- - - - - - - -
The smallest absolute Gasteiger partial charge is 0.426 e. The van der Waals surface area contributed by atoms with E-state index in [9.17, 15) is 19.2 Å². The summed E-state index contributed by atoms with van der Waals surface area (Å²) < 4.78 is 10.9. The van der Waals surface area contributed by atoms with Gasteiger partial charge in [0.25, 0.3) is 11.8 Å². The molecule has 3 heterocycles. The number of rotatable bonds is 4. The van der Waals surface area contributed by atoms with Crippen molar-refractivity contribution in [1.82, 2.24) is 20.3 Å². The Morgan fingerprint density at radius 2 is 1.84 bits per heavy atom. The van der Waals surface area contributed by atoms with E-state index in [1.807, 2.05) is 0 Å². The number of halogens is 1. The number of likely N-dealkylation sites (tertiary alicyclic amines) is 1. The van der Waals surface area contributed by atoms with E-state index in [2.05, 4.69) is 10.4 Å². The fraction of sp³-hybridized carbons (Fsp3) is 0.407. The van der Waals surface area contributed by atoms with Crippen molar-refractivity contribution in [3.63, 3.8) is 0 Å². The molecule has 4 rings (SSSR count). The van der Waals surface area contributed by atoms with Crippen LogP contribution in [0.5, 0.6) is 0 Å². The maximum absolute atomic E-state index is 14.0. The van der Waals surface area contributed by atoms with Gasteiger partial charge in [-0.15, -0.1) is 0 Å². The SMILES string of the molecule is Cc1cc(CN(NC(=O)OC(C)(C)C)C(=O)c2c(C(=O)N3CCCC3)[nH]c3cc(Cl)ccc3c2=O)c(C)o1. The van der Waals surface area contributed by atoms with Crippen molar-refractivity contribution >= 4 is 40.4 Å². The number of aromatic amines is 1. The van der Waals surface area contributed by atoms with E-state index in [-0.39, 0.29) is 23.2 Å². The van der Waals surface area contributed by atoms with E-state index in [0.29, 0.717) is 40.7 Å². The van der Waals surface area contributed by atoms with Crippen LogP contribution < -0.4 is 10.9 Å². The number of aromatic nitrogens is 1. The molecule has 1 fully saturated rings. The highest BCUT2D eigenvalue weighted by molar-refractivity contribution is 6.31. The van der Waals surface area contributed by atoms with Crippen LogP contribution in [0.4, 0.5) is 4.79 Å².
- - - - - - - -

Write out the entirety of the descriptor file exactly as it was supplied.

The smallest absolute Gasteiger partial charge is 0.426 e. The van der Waals surface area contributed by atoms with E-state index in [9.17, 15) is 19.2 Å². The summed E-state index contributed by atoms with van der Waals surface area (Å²) < 4.78 is 10.9. The van der Waals surface area contributed by atoms with Gasteiger partial charge in [0.25, 0.3) is 11.8 Å². The molecule has 3 heterocycles. The number of rotatable bonds is 4. The van der Waals surface area contributed by atoms with Crippen molar-refractivity contribution in [1.82, 2.24) is 20.3 Å². The Morgan fingerprint density at radius 2 is 1.84 bits per heavy atom. The van der Waals surface area contributed by atoms with E-state index in [1.807, 2.05) is 0 Å². The number of halogens is 1. The number of likely N-dealkylation sites (tertiary alicyclic amines) is 1. The van der Waals surface area contributed by atoms with E-state index in [2.05, 4.69) is 10.4 Å². The fraction of sp³-hybridized carbons (Fsp3) is 0.407. The van der Waals surface area contributed by atoms with Crippen molar-refractivity contribution in [3.63, 3.8) is 0 Å². The molecule has 4 rings (SSSR count). The van der Waals surface area contributed by atoms with Crippen LogP contribution in [0.5, 0.6) is 0 Å². The maximum absolute atomic E-state index is 14.0. The van der Waals surface area contributed by atoms with Gasteiger partial charge in [-0.15, -0.1) is 0 Å². The SMILES string of the molecule is Cc1cc(CN(NC(=O)OC(C)(C)C)C(=O)c2c(C(=O)N3CCCC3)[nH]c3cc(Cl)ccc3c2=O)c(C)o1. The van der Waals surface area contributed by atoms with Crippen molar-refractivity contribution >= 4 is 40.4 Å². The number of aromatic amines is 1. The van der Waals surface area contributed by atoms with E-state index in [-0.39, 0.29) is 23.2 Å². The van der Waals surface area contributed by atoms with E-state index in [0.29, 0.717) is 40.7 Å². The van der Waals surface area contributed by atoms with Crippen LogP contribution < -0.4 is 10.9 Å². The number of aromatic nitrogens is 1. The molecule has 1 fully saturated rings. The highest BCUT2D eigenvalue weighted by molar-refractivity contribution is 6.31. The van der Waals surface area contributed by atoms with Crippen LogP contribution in [0.4, 0.5) is 4.79 Å².